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Once running, if you measure the volume of fuel in one minute to be about 2 liters then you know you have pressure and full pump/filter/hose performance.

 

What is your technique for performing this test?

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Afternoon Eddd

 

...Actually you need Enough Volume at Enough Pressure.

 

Pressure test alone won't show volume & volume test alone won't show pressure...

 

Obviously, and I never said otherwise.

 

...but since a correctly functioning pressure regulator only opens to return fuel to the tank when the fuel pressure exceeds 43.5 psi a lack or diminished amount of fuel in the return line does not tell you the definitive condition of your pump. It is telling you that the pump's pressure is below 43.5 psi or the regulator is not functioning properly (not opening at pressure above 43.5 psi). While not common, pressure regulators have been know to fail.

 

If you stop your diagnosis with the return fuel test you are dismissing the possibility that the pressure regulator could be defective. In the case of the OP, blsexton, if there is no or diminished fuel in the return fuel test one might assume a faulty pump and waste money by throwing parts at the problem.

 

Even if the regulator were functioning correctly, a lack of or diminished return fuel volume doesn't mean the cause of the problem has been found. A fuel pressure of say, 40 psi would not open the fuel pressure regulator, but might be high enough that it has nothing to do with the OP's problem. If the pressure were at the 40 psi used for this illustration the pump should be replaced, but there is no guarantee that the problem has been addressed.

 

Using a fuel pressure gauge is a simple procedure that will provide you with precise information and is a sound diagnostic procedure. One that you referenced in your initial response to blsexton.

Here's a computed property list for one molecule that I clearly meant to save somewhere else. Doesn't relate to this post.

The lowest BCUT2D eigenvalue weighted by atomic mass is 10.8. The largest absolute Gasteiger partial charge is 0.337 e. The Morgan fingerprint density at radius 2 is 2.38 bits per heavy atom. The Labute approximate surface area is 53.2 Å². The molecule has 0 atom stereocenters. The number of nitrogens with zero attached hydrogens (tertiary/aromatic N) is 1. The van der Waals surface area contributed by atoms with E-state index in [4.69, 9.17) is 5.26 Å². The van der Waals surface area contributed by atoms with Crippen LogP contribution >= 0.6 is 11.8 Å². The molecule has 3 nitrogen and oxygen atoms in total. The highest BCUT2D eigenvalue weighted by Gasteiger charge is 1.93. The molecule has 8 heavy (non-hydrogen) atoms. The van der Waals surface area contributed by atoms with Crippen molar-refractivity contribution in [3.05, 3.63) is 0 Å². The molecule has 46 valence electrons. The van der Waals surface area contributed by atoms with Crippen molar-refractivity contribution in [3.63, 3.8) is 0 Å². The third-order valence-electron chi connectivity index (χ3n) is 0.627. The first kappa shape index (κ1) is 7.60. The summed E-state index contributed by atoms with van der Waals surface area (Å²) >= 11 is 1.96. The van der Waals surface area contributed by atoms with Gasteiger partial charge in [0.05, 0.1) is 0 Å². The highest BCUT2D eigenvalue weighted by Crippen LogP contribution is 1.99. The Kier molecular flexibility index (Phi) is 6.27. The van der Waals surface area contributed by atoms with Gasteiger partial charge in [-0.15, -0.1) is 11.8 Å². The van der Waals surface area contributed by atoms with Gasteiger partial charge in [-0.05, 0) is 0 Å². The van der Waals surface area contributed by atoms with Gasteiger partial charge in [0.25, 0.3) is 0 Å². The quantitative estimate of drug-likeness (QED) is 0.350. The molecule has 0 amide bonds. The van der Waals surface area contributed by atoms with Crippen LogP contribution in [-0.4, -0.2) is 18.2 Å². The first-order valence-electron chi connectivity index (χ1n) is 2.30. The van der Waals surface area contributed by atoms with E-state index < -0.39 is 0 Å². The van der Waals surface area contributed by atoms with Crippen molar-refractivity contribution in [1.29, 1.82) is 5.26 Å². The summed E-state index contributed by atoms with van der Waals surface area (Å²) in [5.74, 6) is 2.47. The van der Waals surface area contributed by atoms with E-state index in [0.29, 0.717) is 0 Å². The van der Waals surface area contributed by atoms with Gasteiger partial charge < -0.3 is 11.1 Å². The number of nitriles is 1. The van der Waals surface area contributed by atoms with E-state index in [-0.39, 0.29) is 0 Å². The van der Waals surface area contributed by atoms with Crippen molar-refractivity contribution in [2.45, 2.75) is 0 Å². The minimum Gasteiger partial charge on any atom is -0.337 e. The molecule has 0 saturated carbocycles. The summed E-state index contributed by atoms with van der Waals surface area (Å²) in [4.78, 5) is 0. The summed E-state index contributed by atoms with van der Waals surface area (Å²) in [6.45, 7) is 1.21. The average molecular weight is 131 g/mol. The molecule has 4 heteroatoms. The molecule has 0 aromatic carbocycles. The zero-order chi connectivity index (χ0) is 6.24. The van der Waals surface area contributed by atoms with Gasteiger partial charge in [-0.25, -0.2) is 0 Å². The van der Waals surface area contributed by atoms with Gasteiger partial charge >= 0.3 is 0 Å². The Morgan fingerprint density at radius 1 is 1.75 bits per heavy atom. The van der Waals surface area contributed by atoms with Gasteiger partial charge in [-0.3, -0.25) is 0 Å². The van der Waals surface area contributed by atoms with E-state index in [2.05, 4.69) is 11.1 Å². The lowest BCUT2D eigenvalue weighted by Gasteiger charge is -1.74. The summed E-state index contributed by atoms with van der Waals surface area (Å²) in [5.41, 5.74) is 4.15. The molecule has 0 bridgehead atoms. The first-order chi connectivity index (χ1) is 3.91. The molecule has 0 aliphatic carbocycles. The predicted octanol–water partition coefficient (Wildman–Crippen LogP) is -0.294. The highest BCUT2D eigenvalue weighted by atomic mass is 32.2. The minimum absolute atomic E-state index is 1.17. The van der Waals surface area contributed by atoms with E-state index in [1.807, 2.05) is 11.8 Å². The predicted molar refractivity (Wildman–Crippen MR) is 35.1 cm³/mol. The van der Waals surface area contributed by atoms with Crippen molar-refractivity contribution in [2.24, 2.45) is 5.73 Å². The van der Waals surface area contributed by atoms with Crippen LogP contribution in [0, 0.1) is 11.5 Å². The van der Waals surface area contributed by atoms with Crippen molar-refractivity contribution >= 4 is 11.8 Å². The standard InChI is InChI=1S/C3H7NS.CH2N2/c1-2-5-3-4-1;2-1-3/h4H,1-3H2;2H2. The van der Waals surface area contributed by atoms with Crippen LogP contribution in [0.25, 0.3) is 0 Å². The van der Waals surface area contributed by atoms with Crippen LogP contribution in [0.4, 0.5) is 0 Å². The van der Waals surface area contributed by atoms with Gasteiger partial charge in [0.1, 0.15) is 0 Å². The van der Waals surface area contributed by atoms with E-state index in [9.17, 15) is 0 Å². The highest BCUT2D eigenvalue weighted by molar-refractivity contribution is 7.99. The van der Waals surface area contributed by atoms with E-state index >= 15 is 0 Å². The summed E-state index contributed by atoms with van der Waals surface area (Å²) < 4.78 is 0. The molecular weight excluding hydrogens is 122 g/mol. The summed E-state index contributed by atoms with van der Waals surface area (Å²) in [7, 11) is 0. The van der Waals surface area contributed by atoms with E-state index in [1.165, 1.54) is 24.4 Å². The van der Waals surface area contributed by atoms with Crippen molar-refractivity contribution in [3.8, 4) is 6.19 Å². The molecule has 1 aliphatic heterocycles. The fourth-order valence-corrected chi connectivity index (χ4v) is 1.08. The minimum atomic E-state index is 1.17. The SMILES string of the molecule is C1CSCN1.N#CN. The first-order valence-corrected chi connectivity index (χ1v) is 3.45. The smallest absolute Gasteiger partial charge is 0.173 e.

Evening blsexton

 

Not enough info to pin it down...

 

Otherwise you will probably have to start testing fuel flow/pressure, rig up a test light on the & injectors circuit, & possibly coil circuit. Maybe rig up a test light on the fuel pump circuit...

 

 

 

blsexton, I hope you find some information here that is useful as you try to sort out the cause(s) of the problem.

 

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blsexton, I hope you find some information here that is useful as you try to sort out the cause(s) of the problem.

 

Afternoon Eddd

 

He won't if we keep fighting with each other & giving him conflicting information on how to do a simple fuel test so I will back out of this thread & let you work with him.

 

Afternoon Blsexton, Eddd will take over & work with you, if you require any specific info I can offer just feel free to PM me.

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roger 04 rt

Afternoon Eddd

 

...Actually you need Enough Volume at Enough Pressure.

 

Pressure test alone won't show volume & volume test alone won't show pressure...

 

Obviously, and I never said otherwise.

 

...but since a correctly functioning pressure regulator only opens to return fuel to the tank when the fuel pressure exceeds 43.5 psi a lack or diminished amount of fuel in the return line does not tell you the definitive condition of your pump. It is telling you that the pump's pressure is below 43.5 psi or the regulator is not functioning properly (not opening at pressure above 43.5 psi). While not common, pressure regulators have been know to fail.